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Under 50 words:
Marti Leimbach is known for her bestsellers, Dying Young, made into a film starring Julia Roberts, and Daniel Isn’t Talking. Her interest in neurodiversity and the future of science influenced her latest work, the YA action/thriller, Dragonfly Girl.
Under 100 words:
Marti Leimbach is known for her bestsellers, Dying Young, made into a film starring Julia Roberts, and Daniel Isn’t Talking. She is interested in neurodiversity and has shared the stage with young inventors at the Human Genome Project (Toronto), the National Autistic Society, and the University of Oxford.
She teaches on the Masters Programme in Creative Writing at the University of Oxford. Dragonfly Girl is her eighth novel, but her first for young adults.
“A thrilling debut with a heroine to root for and an excellent story that will keep surprising readers.”– School Library Journal, December 2, 2020
Dragonfly Girl is a YA thriller about a troubled high school girl with a gift for science who discovers a “cure” for death and ends up embroiled in an international rivalry. It is published by Harper Collins in February 2021. Feel free to use the cover image below as well as any part of the synopsis or review blurbs.
…This is a compelling YA debut from the internationally bestselling Leimbach. All the characters have depth, especially Kira, whose growth will entice readers to invest in her struggles and cheer for her successes. Leimbach also handles the science well, explaining what is happening without letting it slow down the action, focusing more on the characters’ emotions than the scientific procedures. The book lends itself to upcoming volumes, which should be eagerly anticipated. Kira’s race isn’t specified, and there is a range of racial and ethnic diversity among secondary characters. VERDICT: A thrilling debut with a heroine to root for and an excellent story that will keep surprising readers.
–School Library Journal, Dec 2, 2020
… fast pace and high stakes are engaging … An exciting adventure about a girl in STEM
– Kirkus Reviews
Dragonfly Girl is a uniquely smart book. Readers will be challenged and delighted, as I was, by its originality. Invest some time in Dragonfly Girl and let author, Marti Leimbach, take you on a surprising and thrilling ride.
—Michael Grant, bestselling author of The Gone series
Dragonfly Girl is unlike any book I’ve ever read. The plot is taut and devilishly cunning, the science behind the story is brilliantly researched, and the writing pulls you in and doesn’t let go until the very last page.
You’ll find yourself aching for the heroine’s hardships at first, before suddenly being whisked off to a heart-thumping adventure that will leave you breathless. THIS BOOK SLAPS!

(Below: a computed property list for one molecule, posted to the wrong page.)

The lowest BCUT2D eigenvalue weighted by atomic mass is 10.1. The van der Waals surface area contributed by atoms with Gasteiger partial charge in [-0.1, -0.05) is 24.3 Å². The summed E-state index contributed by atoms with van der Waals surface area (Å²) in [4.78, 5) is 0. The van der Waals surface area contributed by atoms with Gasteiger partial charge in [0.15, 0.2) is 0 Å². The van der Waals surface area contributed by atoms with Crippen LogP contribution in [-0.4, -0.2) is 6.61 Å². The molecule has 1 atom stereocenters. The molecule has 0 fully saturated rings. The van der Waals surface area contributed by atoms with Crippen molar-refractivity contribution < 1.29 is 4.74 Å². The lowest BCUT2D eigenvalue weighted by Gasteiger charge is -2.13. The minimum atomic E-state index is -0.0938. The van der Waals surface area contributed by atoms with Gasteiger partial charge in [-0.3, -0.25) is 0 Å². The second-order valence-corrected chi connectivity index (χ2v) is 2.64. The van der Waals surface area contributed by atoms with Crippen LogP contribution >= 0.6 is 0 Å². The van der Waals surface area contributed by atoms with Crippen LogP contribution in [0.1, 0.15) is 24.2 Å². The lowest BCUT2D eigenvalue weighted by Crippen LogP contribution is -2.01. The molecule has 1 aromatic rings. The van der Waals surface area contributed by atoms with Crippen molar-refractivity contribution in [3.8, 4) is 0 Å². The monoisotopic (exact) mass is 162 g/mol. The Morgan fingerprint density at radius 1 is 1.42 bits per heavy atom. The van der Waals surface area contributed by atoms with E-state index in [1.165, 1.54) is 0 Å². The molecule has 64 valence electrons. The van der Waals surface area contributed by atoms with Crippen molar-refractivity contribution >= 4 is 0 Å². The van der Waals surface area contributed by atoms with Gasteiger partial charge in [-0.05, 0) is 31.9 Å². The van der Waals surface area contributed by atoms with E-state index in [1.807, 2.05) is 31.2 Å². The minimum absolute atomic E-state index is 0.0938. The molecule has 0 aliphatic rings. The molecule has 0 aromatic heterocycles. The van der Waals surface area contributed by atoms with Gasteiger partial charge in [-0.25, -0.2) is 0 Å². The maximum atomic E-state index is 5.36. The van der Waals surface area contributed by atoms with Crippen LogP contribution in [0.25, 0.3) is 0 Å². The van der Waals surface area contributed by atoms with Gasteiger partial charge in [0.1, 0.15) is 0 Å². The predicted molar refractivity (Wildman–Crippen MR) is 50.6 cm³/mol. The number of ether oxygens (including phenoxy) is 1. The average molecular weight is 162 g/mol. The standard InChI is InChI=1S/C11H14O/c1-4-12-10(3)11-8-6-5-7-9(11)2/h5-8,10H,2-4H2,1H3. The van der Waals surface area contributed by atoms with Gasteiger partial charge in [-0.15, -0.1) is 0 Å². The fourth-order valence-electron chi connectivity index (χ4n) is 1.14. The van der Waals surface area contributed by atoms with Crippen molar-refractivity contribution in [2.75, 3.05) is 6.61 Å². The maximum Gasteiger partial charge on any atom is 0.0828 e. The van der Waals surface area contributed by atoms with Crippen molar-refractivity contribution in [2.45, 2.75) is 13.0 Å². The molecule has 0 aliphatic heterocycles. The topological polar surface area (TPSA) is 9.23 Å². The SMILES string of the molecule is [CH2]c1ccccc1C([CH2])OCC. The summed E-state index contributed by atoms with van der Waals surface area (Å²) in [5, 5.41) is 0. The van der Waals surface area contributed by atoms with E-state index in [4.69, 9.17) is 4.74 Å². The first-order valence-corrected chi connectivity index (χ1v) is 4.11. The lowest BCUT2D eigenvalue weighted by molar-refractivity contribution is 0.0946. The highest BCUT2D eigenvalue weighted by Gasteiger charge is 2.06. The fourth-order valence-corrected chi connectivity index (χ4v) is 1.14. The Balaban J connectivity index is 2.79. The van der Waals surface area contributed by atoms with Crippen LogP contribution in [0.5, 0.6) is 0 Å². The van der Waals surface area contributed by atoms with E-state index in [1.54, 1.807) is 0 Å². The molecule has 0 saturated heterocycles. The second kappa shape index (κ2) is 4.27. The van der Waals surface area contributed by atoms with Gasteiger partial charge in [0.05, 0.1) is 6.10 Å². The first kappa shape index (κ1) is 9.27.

—Jesse Q. Sutanto, author of Dial A For Aunties & The Obsession
I loved Dragonfly Girl. Can there be a better way to nudge young people toward the sciences than to introduce them to Kira Adams…? Marti Leimbach has written an intriguing and thrilling novel that could very well entice young people to take a closer look at careers in science…
—Todd Strasser, bestselling author of The Wave and Fallout
Feel free to use part or all of this article in your write-ups about Dragonfly Girl.
A Dangerous Science: Dragonfly Girl
A timely YA thriller that shifts perceptions about who belongs in science
Marti Leimbach isn’t a scientist, but her novel, Dragonfly Girl, may fool you into thinking she is. The novel’s clever protagonist, Kira Adams, is fascinated by questions about how birds fly while sleeping, or why dragonflies are among the most deadly hunters, despite not possessing what we’d call a brain.
Not that being smart solves all of Kira’s problems. Her mother is sick, they are buried in debt, and she is bullied in school. But when Kira figures out how to bring back to life a lab rat that has died in her care she becomes known as the girl who unlocked the “cure for death.”
Suddenly, Kira’s fortunes change. She may have discovered a way of reviving the dead, but she’s also discovered that the world of science has a dark side. The one death she can’t prevent may be her own.
There aren’t many thrillers that feature a teen scientist, or handle the science in such a way that it adds to, rather than detracts, from the action, but Dragonfly Girl is an exception. The novel challenges the persistent image of mathematicians and scientists being male. It demonstrates how money and greed can hinder progress, and dramatizes both real, and imaginary dangers that scientists have faced over the years.
For fans of The Queen’s Gambit and Orphan Black.
Kira Adams has discovered a cure for death – and now her life is in danger.
Things aren’t going well for Kira. At home, she cares for her mother and fends off debt collectors. At school, she’s awkward and shy. Plus, she may flunk out of she doesn’t stop obsessing about science, her passion and the one thing she’s good at…very good at.
Desperate to bring in money, she enters a prestigious science contest with a big cash prize. At the awards, Kira draws the attention of celebrated professor, Dr. Gregory Munn (as well as his handsome assistant), eventually leading to a part time-job in a top-secret laboratory.
The job is mostly cleaning floors and equipment, but one night, while running her own experiment, she revives a lab rat that has died in her care.
One minute the rat is dead, the next it is not.
Suddenly, she’s the remarkable wunderkind, the girl who can bring back the dead. Everything is going her way. But it turns out that science can be a dangerous business, and Kira is swept up into a world of international rivalry with dark forces that threaten her life.
Feel free to download these images, courtesy of the author.